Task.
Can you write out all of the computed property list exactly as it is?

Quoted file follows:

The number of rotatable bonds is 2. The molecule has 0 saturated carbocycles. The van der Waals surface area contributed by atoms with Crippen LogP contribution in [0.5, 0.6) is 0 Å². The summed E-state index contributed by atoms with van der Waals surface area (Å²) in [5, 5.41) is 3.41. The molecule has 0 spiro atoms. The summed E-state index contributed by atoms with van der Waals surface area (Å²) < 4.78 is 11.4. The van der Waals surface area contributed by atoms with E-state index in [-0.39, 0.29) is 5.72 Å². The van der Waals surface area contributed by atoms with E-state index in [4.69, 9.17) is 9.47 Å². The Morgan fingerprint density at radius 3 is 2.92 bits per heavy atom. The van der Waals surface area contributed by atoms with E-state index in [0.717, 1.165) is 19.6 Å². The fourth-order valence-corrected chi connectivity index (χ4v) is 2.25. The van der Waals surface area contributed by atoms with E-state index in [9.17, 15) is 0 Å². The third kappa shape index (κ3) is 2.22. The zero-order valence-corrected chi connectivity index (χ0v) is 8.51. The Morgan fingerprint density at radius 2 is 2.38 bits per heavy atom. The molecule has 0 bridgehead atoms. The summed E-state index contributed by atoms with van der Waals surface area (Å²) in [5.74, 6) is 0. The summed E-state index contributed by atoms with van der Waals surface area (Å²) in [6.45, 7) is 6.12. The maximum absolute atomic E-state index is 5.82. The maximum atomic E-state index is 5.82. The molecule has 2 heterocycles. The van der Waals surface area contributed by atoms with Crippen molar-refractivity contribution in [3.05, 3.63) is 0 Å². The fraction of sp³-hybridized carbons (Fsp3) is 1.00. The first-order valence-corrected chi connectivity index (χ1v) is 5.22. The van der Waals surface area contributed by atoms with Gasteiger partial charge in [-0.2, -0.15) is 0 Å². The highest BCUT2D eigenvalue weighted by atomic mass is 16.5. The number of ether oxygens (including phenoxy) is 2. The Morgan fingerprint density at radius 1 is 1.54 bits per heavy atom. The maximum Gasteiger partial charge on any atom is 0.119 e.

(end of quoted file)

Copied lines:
The number of rotatable bonds is 2. The molecule has 0 saturated carbocycles. The van der Waals surface area contributed by atoms with Crippen LogP contribution in [0.5, 0.6) is 0 Å². The summed E-state index contributed by atoms with van der Waals surface area (Å²) in [5, 5.41) is 3.41. The molecule has 0 spiro atoms. The summed E-state index contributed by atoms with van der Waals surface area (Å²) < 4.78 is 11.4. The van der Waals surface area contributed by atoms with E-state index in [-0.39, 0.29) is 5.72 Å². The van der Waals surface area contributed by atoms with E-state index in [4.69, 9.17) is 9.47 Å². The Morgan fingerprint density at radius 3 is 2.92 bits per heavy atom. The van der Waals surface area contributed by atoms with E-state index in [0.717, 1.165) is 19.6 Å². The fourth-order valence-corrected chi connectivity index (χ4v) is 2.25. The van der Waals surface area contributed by atoms with E-state index in [9.17, 15) is 0 Å². The third kappa shape index (κ3) is 2.22. The zero-order valence-corrected chi connectivity index (χ0v) is 8.51. The Morgan fingerprint density at radius 2 is 2.38 bits per heavy atom. The molecule has 0 bridgehead atoms. The summed E-state index contributed by atoms with van der Waals surface area (Å²) in [5.74, 6) is 0. The summed E-state index contributed by atoms with van der Waals surface area (Å²) in [6.45, 7) is 6.12. The maximum absolute atomic E-state index is 5.82. The maximum atomic E-state index is 5.82. The molecule has 2 heterocycles. The van der Waals surface area contributed by atoms with Crippen molar-refractivity contribution in [3.05, 3.63) is 0 Å². The fraction of sp³-hybridized carbons (Fsp3) is 1.00. The first-order valence-corrected chi connectivity index (χ1v) is 5.22. The van der Waals surface area contributed by atoms with Gasteiger partial charge in [-0.2, -0.15) is 0 Å². The highest BCUT2D eigenvalue weighted by atomic mass is 16.5. The number of ether oxygens (including phenoxy) is 2. The Morgan fingerprint density at radius 1 is 1.54 bits per heavy atom. The maximum Gasteiger partial charge on any atom is 0.119 e.